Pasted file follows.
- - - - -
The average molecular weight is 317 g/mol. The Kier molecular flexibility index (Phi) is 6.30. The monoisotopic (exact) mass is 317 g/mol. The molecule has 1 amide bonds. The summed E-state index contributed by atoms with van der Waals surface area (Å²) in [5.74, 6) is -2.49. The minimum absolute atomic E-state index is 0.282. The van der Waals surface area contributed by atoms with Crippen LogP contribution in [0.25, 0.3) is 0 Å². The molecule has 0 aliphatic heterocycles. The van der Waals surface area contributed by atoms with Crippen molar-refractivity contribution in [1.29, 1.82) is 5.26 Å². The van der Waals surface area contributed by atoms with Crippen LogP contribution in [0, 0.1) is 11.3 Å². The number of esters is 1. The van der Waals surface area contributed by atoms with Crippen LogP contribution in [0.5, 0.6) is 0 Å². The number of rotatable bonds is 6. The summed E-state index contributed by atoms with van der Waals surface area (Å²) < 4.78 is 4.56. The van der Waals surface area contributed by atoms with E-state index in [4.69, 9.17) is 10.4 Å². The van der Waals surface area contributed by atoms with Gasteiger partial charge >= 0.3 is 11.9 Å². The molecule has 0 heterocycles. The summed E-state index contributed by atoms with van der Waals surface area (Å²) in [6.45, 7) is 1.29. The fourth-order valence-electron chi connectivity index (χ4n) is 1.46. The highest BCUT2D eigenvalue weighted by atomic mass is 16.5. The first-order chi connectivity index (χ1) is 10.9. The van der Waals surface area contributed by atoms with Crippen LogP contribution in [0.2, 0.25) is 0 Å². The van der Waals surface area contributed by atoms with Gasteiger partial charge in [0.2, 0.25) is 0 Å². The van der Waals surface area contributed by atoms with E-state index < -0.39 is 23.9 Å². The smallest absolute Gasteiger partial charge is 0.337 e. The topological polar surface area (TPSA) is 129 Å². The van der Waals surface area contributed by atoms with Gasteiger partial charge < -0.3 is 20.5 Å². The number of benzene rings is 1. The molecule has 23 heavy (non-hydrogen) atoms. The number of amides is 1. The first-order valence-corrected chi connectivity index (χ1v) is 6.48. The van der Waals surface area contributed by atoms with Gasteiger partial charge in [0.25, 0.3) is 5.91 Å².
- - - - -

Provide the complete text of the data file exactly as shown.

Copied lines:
The average molecular weight is 317 g/mol. The Kier molecular flexibility index (Phi) is 6.30. The monoisotopic (exact) mass is 317 g/mol. The molecule has 1 amide bonds. The summed E-state index contributed by atoms with van der Waals surface area (Å²) in [5.74, 6) is -2.49. The minimum absolute atomic E-state index is 0.282. The van der Waals surface area contributed by atoms with Crippen LogP contribution in [0.25, 0.3) is 0 Å². The molecule has 0 aliphatic heterocycles. The van der Waals surface area contributed by atoms with Crippen molar-refractivity contribution in [1.29, 1.82) is 5.26 Å². The van der Waals surface area contributed by atoms with Crippen LogP contribution in [0, 0.1) is 11.3 Å². The number of esters is 1. The van der Waals surface area contributed by atoms with Crippen LogP contribution in [0.5, 0.6) is 0 Å². The number of rotatable bonds is 6. The summed E-state index contributed by atoms with van der Waals surface area (Å²) < 4.78 is 4.56. The van der Waals surface area contributed by atoms with E-state index in [4.69, 9.17) is 10.4 Å². The van der Waals surface area contributed by atoms with Gasteiger partial charge >= 0.3 is 11.9 Å². The molecule has 0 heterocycles. The summed E-state index contributed by atoms with van der Waals surface area (Å²) in [6.45, 7) is 1.29. The fourth-order valence-electron chi connectivity index (χ4n) is 1.46. The highest BCUT2D eigenvalue weighted by atomic mass is 16.5. The first-order chi connectivity index (χ1) is 10.9. The van der Waals surface area contributed by atoms with Crippen LogP contribution in [0.2, 0.25) is 0 Å². The van der Waals surface area contributed by atoms with Gasteiger partial charge in [0.2, 0.25) is 0 Å². The van der Waals surface area contributed by atoms with E-state index < -0.39 is 23.9 Å². The smallest absolute Gasteiger partial charge is 0.337 e. The topological polar surface area (TPSA) is 129 Å². The van der Waals surface area contributed by atoms with Gasteiger partial charge < -0.3 is 20.5 Å². The number of benzene rings is 1. The molecule has 23 heavy (non-hydrogen) atoms. The number of amides is 1. The first-order valence-corrected chi connectivity index (χ1v) is 6.48. The van der Waals surface area contributed by atoms with Gasteiger partial charge in [0.25, 0.3) is 5.91 Å².